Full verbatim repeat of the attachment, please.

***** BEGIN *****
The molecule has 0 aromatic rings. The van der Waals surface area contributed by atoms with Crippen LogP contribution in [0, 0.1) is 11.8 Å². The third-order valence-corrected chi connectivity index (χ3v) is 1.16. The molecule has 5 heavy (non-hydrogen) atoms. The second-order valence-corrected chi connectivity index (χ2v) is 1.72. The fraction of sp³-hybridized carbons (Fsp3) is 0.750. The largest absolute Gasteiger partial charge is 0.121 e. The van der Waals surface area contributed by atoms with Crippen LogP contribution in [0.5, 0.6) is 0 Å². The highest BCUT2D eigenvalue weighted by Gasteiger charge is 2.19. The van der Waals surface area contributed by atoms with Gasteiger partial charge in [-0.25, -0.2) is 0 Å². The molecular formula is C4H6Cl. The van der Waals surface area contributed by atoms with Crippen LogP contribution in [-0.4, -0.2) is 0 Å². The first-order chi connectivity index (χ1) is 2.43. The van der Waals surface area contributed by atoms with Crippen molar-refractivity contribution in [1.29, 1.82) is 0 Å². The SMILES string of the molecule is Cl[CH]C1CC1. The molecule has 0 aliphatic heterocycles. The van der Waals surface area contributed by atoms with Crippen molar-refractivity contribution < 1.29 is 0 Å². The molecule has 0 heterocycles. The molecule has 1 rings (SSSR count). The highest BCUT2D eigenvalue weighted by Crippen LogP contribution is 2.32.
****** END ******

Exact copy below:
The molecule has 0 aromatic rings. The van der Waals surface area contributed by atoms with Crippen LogP contribution in [0, 0.1) is 11.8 Å². The third-order valence-corrected chi connectivity index (χ3v) is 1.16. The molecule has 5 heavy (non-hydrogen) atoms. The second-order valence-corrected chi connectivity index (χ2v) is 1.72. The fraction of sp³-hybridized carbons (Fsp3) is 0.750. The largest absolute Gasteiger partial charge is 0.121 e. The van der Waals surface area contributed by atoms with Crippen LogP contribution in [0.5, 0.6) is 0 Å². The highest BCUT2D eigenvalue weighted by Gasteiger charge is 2.19. The van der Waals surface area contributed by atoms with Gasteiger partial charge in [-0.25, -0.2) is 0 Å². The molecular formula is C4H6Cl. The van der Waals surface area contributed by atoms with Crippen LogP contribution in [-0.4, -0.2) is 0 Å². The first-order chi connectivity index (χ1) is 2.43. The van der Waals surface area contributed by atoms with Crippen molar-refractivity contribution in [1.29, 1.82) is 0 Å². The SMILES string of the molecule is Cl[CH]C1CC1. The molecule has 0 aliphatic heterocycles. The van der Waals surface area contributed by atoms with Crippen molar-refractivity contribution < 1.29 is 0 Å². The molecule has 0 heterocycles. The molecule has 1 rings (SSSR count). The highest BCUT2D eigenvalue weighted by Crippen LogP contribution is 2.32.